Los Angeles Takes Top Spot for Solar Among US Cities

Los Angeles is celebrating after taking back its position as the U.S. city with the most installed solar PV capacity.

In a report released yesterday, Environment America said that first-place Los Angeles had 349.3 MW-DC of solar PV installed by the end of 2017, followed by San Diego with 287.2 MW-DC, and Honolulu with 287.2 MW-DC. Los Angeles held the No. 1 spot from 2013-2015 and was overtaken by San Diego in 2016.

“We’re proud to lead American cities in the movement to meet the goals of the Paris Climate Agreement,” Los Angeles Mayor Eric Garcetti said in a statement. “Every investment we make in solar is an investment in the health and well-being of Angelenos today and for years to come.”

Related: Solar Leads Record Renewables Investment

Garcetti yesterday unveiled a new 2.2-MW solar installation on the roof of the Los Angeles Convention Center that he said is the largest solar project on a publicly-owned convention center on the West Coast.

“[This] ranking is a testament to the Mayor’s leadership and to the strong interest among the city’s residents and businesses to do their part to achieve a clean power future for Los Angeles,” Los Angeles Department of Water and Power General Manager David Wright said. “The impressive growth of local solar is also a reflection of the improvements we’ve made to streamline all aspects of the solar programs, making it much easier for customers to go solar and generally improving our responsiveness to customers overall.”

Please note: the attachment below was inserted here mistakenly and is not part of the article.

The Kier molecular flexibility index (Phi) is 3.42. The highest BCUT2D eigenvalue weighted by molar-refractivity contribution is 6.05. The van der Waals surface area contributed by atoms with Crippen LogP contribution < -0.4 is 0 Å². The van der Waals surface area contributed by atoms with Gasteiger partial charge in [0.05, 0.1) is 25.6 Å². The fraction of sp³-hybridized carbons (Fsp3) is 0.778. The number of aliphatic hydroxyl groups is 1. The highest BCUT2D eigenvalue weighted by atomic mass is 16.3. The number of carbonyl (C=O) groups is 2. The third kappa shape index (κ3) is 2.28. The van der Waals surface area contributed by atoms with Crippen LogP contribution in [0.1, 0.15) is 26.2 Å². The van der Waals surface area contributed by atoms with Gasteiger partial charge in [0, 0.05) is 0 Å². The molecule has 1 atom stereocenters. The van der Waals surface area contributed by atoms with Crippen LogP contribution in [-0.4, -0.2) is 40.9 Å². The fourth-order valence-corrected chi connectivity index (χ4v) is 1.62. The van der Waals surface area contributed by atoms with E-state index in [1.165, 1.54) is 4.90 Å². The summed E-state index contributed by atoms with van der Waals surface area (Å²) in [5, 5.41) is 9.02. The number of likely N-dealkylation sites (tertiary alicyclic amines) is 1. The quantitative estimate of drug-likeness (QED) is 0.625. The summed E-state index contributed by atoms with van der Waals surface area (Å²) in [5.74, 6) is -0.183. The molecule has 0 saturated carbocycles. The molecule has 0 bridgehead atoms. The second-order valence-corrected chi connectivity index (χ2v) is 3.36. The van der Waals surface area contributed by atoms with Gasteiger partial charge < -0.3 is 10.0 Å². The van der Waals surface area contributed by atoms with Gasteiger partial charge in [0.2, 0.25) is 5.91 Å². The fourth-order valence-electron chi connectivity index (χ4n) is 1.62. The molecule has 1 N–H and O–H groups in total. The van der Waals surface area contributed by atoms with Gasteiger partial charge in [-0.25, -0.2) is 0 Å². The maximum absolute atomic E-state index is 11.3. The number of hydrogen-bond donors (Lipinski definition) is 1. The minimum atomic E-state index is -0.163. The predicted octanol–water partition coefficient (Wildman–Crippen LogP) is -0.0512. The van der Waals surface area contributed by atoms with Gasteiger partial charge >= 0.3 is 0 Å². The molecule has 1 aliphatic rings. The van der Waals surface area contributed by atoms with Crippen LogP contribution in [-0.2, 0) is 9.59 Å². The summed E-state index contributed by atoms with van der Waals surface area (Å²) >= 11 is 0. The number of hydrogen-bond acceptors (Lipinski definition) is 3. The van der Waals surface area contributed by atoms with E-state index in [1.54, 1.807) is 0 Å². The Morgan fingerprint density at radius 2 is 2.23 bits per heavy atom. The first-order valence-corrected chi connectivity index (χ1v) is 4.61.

According to the mayor’s office, the growth in solar capacity in the city is supported by two incentive programs that have helped provide more than 32,000 residential and commercial customers with $314 million in incentives.

Local Policy

The report made several policy recommendations for local governments to support solar deployment. Among the recommendations is a call for the adoption of policies that either promote or require solar-ready or zero net energy homes.

“Solar energy is most efficient and cost-effective when it is designed into new construction from the start,” the report said.

In addition, the report called for easy, quick and affordable permitting, zoning and inspection processes.

“The soft costs of switching to solar energy — such as costs related to zoning and permitting — now make up about two-thirds of the toal price of residential solar energy systems,” the report said. “Reducing fees, making permitting rules clear and readily available, speeding up the permitting process, and making inspections convenient for property owners can significantly lower the barriers for residents to switch to solar energy.”

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Jennifer Delony, analyst for TransmissionHub, started her career as a B2B news editor in the local and long-distance telecommunications industries in the '90s. Jennifer began covering renewable energy issues at the local level in 2005 and covered U.S. and Canadian utility-scale wind energy as editor of North American Windpower magazine from 2006-2009. She also provides analysis for the oil and natural gas sectors as editor of Oilman Magazine.

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